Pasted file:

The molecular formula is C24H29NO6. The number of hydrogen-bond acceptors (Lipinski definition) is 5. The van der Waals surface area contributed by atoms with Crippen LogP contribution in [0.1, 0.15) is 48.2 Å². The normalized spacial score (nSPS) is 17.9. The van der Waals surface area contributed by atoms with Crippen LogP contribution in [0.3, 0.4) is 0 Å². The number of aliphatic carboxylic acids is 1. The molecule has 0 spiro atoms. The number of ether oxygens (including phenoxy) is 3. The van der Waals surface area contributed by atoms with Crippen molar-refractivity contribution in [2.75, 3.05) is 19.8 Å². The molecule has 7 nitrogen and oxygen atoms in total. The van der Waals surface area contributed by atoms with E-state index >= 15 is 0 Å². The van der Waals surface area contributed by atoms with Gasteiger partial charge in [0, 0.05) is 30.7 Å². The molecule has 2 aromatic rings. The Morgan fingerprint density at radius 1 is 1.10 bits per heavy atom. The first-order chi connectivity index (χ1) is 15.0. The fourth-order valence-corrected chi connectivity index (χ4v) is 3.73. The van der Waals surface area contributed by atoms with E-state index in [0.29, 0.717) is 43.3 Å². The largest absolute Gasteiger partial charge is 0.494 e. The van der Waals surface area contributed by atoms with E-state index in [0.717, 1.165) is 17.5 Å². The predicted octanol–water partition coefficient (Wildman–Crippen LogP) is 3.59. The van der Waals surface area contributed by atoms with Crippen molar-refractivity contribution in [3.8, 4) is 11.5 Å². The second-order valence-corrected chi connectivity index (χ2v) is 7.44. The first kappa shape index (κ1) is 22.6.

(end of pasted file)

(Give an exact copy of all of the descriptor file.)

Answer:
The molecular formula is C24H29NO6. The number of hydrogen-bond acceptors (Lipinski definition) is 5. The van der Waals surface area contributed by atoms with Crippen LogP contribution in [0.1, 0.15) is 48.2 Å². The normalized spacial score (nSPS) is 17.9. The van der Waals surface area contributed by atoms with Crippen LogP contribution in [0.3, 0.4) is 0 Å². The number of aliphatic carboxylic acids is 1. The molecule has 0 spiro atoms. The number of ether oxygens (including phenoxy) is 3. The van der Waals surface area contributed by atoms with Crippen molar-refractivity contribution in [2.75, 3.05) is 19.8 Å². The molecule has 7 nitrogen and oxygen atoms in total. The van der Waals surface area contributed by atoms with E-state index >= 15 is 0 Å². The van der Waals surface area contributed by atoms with Gasteiger partial charge in [0, 0.05) is 30.7 Å². The molecule has 2 aromatic rings. The Morgan fingerprint density at radius 1 is 1.10 bits per heavy atom. The first-order chi connectivity index (χ1) is 15.0. The fourth-order valence-corrected chi connectivity index (χ4v) is 3.73. The van der Waals surface area contributed by atoms with E-state index in [0.29, 0.717) is 43.3 Å². The largest absolute Gasteiger partial charge is 0.494 e. The van der Waals surface area contributed by atoms with E-state index in [0.717, 1.165) is 17.5 Å². The predicted octanol–water partition coefficient (Wildman–Crippen LogP) is 3.59. The van der Waals surface area contributed by atoms with Crippen molar-refractivity contribution in [3.8, 4) is 11.5 Å². The second-order valence-corrected chi connectivity index (χ2v) is 7.44. The first kappa shape index (κ1) is 22.6.